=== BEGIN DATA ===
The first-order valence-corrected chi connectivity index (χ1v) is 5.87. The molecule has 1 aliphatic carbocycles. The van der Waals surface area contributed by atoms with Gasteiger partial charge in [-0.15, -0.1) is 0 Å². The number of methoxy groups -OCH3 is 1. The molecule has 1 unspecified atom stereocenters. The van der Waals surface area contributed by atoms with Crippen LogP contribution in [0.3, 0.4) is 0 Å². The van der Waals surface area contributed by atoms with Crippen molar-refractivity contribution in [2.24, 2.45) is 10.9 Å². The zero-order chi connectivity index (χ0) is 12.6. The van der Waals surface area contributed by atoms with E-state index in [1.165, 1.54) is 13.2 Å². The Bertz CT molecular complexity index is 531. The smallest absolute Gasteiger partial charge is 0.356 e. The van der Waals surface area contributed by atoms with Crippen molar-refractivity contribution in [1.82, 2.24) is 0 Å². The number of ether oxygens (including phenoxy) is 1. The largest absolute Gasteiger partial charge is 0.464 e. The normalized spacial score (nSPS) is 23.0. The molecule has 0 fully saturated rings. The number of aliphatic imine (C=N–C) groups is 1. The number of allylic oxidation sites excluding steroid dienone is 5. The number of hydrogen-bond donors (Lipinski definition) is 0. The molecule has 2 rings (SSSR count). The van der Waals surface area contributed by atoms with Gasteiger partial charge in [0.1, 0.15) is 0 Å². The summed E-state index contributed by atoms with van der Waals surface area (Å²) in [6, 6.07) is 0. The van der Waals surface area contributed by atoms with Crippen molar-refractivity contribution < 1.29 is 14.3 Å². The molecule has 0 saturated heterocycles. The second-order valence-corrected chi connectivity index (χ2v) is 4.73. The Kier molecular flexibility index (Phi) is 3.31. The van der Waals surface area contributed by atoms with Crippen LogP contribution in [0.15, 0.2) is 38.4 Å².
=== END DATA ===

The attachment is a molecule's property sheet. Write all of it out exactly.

The first-order valence-corrected chi connectivity index (χ1v) is 5.87. The molecule has 1 aliphatic carbocycles. The van der Waals surface area contributed by atoms with Gasteiger partial charge in [-0.15, -0.1) is 0 Å². The number of methoxy groups -OCH3 is 1. The molecule has 1 unspecified atom stereocenters. The van der Waals surface area contributed by atoms with Crippen LogP contribution in [0.3, 0.4) is 0 Å². The van der Waals surface area contributed by atoms with Crippen molar-refractivity contribution in [2.24, 2.45) is 10.9 Å². The zero-order chi connectivity index (χ0) is 12.6. The van der Waals surface area contributed by atoms with E-state index in [1.165, 1.54) is 13.2 Å². The Bertz CT molecular complexity index is 531. The smallest absolute Gasteiger partial charge is 0.356 e. The van der Waals surface area contributed by atoms with Crippen molar-refractivity contribution in [1.82, 2.24) is 0 Å². The number of ether oxygens (including phenoxy) is 1. The largest absolute Gasteiger partial charge is 0.464 e. The normalized spacial score (nSPS) is 23.0. The molecule has 0 fully saturated rings. The number of aliphatic imine (C=N–C) groups is 1. The number of allylic oxidation sites excluding steroid dienone is 5. The number of hydrogen-bond donors (Lipinski definition) is 0. The molecule has 2 rings (SSSR count). The van der Waals surface area contributed by atoms with Gasteiger partial charge in [0.1, 0.15) is 0 Å². The summed E-state index contributed by atoms with van der Waals surface area (Å²) in [6, 6.07) is 0. The van der Waals surface area contributed by atoms with Crippen molar-refractivity contribution < 1.29 is 14.3 Å². The molecule has 0 saturated heterocycles. The second-order valence-corrected chi connectivity index (χ2v) is 4.73. The Kier molecular flexibility index (Phi) is 3.31. The van der Waals surface area contributed by atoms with Crippen LogP contribution in [0.15, 0.2) is 38.4 Å².